What Does Volatility Mean to Stock and Option Traders?
optionsguy posted on 08/24/10 at 12:11 PM
Edited by optionsguy at 10/06/10 at 05:13 PM
Hello, I’m Brian Overby, Senior Options Analyst at TradeKing, and author of The Options Playbook.
I have a question actually submitted today that I would like to address, and the question is: What does the term “volatility” mean to both stock and option traders?
That’s a very solid question. Volatility is one of those concepts that is often misunderstood. A lot of beginning traders think they don’t need to understand it, and it’s a concept that, I think if you’re going to trade options, you must understand, and it’s one of these things that you should definitely know if you’re going to trade stocks.
So, ultimately there are two different forms of volatility; one is historical and one is called implied. “Historical” pertains specifically to stock prices; it’s what’s happened in the past. The textbook definition of historical volatility is: The annualized standard deviation of stock price movement.
Now, a big word in there is that it’s annualized. Usually, if you see a volatility that is quoted, it usually is based off of a one-year period. Now, you can see many different volatilities, every once in a while you’ll see 30-day or 40-day historical volatility, and when you see that, that’s because it’s based on that time period, thirty or forty days. But in the textbook, it basically says it is a one-year period unless stated otherwise.
Now, what is volatility? Well, volatility is actual price fluctuation. We’re looking at the highs and lows, day in and day out, throughout the entire year. Now, stocks can be very volatile. You can have, for example, a stock that started at $100, and at the end of the year finished at $100, but in the middle it traded as high as $250 and as low as $25. Bottom line is, where the price is at the beginning of the year versus the end of the year doesn’t really necessarily mean that the stock is volatile or not. It’s all about how big were the price swings during that time period.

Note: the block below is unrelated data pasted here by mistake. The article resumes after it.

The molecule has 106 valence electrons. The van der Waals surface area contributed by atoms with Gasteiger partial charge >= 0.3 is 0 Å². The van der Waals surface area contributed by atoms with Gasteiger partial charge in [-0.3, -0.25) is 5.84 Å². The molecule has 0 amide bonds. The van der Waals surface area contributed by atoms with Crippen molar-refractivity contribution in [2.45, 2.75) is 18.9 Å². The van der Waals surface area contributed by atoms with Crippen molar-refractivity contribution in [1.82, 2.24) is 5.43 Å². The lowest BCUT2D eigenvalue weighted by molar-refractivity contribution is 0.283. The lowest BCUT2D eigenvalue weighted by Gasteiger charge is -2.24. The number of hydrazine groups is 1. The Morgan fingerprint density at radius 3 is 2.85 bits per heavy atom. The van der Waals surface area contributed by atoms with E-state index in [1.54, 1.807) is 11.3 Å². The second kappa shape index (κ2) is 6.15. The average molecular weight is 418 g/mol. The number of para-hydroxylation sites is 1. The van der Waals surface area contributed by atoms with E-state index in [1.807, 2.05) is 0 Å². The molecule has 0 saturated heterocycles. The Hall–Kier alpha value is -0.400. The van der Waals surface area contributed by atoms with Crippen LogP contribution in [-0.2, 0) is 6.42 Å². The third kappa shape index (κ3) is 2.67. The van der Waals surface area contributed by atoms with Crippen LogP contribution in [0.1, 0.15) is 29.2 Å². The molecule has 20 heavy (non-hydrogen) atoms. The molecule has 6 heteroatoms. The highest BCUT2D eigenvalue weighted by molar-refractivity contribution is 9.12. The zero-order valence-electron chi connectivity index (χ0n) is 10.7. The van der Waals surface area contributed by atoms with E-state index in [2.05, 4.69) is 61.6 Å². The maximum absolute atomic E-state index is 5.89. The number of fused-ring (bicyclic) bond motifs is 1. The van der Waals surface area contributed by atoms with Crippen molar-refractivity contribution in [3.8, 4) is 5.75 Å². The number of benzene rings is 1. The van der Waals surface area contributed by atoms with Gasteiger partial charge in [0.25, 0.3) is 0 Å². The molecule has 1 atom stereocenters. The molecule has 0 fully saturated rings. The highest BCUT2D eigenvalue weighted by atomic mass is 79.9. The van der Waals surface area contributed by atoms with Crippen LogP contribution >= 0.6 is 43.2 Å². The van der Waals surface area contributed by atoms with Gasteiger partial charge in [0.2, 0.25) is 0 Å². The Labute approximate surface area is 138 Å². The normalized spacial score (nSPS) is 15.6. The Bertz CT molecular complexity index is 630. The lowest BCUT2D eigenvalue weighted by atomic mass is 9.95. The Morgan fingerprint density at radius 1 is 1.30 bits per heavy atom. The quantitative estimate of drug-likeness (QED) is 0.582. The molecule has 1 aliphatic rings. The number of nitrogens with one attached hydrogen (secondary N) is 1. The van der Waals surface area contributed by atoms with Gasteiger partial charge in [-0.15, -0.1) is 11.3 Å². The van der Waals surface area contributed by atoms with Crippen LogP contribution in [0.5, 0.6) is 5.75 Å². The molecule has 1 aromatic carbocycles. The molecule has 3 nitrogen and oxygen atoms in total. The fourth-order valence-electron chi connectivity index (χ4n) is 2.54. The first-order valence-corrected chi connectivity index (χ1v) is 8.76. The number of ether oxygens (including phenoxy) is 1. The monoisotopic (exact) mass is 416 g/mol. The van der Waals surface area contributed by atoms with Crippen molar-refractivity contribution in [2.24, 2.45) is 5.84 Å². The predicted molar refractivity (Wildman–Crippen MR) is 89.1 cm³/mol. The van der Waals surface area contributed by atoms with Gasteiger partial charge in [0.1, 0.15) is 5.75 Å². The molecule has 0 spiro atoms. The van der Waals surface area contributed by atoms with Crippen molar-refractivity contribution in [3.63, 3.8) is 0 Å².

Okay, now implied kind of feeds off of historical, if you will. This is actually a term that comes directly from the options marketplace. Implied is what the options marketplace is “implying” the stock volatility to be in the future, or, another way to say it, over the life of an option contract.
Now, implied volatility comes directly from the option. As a matter of fact, if there are no options trading on an underlying stock or index, there will be no way to calculate the implied volatility. So this implied volatility is actually – one thing that I really like about implied is, it’s taking in all the market forces that are at play. So if a company’s coming up with earnings, if there’s a major other news event, Phase III trials on a pharmaceutical company, usually the trading environment knows this, and it will imply more volatility going forward, and that number is actually taken out of the price of the option contract.
So, I might have a historical volatility going back that might be as low as twenty-five or thirty percent, and oftentimes you might see an implied volatility be quite a bit higher, or quite a bit lower, based off of the fact that going forward in time there’s a major news event, or maybe there’s absolutely nothing going on in the marketplace at all. But the big thing to know about the difference between historical and implied volatility, historical, it has already happened, it’s all based off of previous movement in the stock; implied is totally based on what the marketplace is implying going forward.
All right, my name is Brian Overby, I am Senior Options Analyst at TradeKing, and author of The Options Playbook. If you would like to learn more, please visit us at tradeking.com, and check out our Trader Network, where traders network and share actual trades and performance. Also, there’s an education center there where you can check out a plethora of information on all aspects of investing.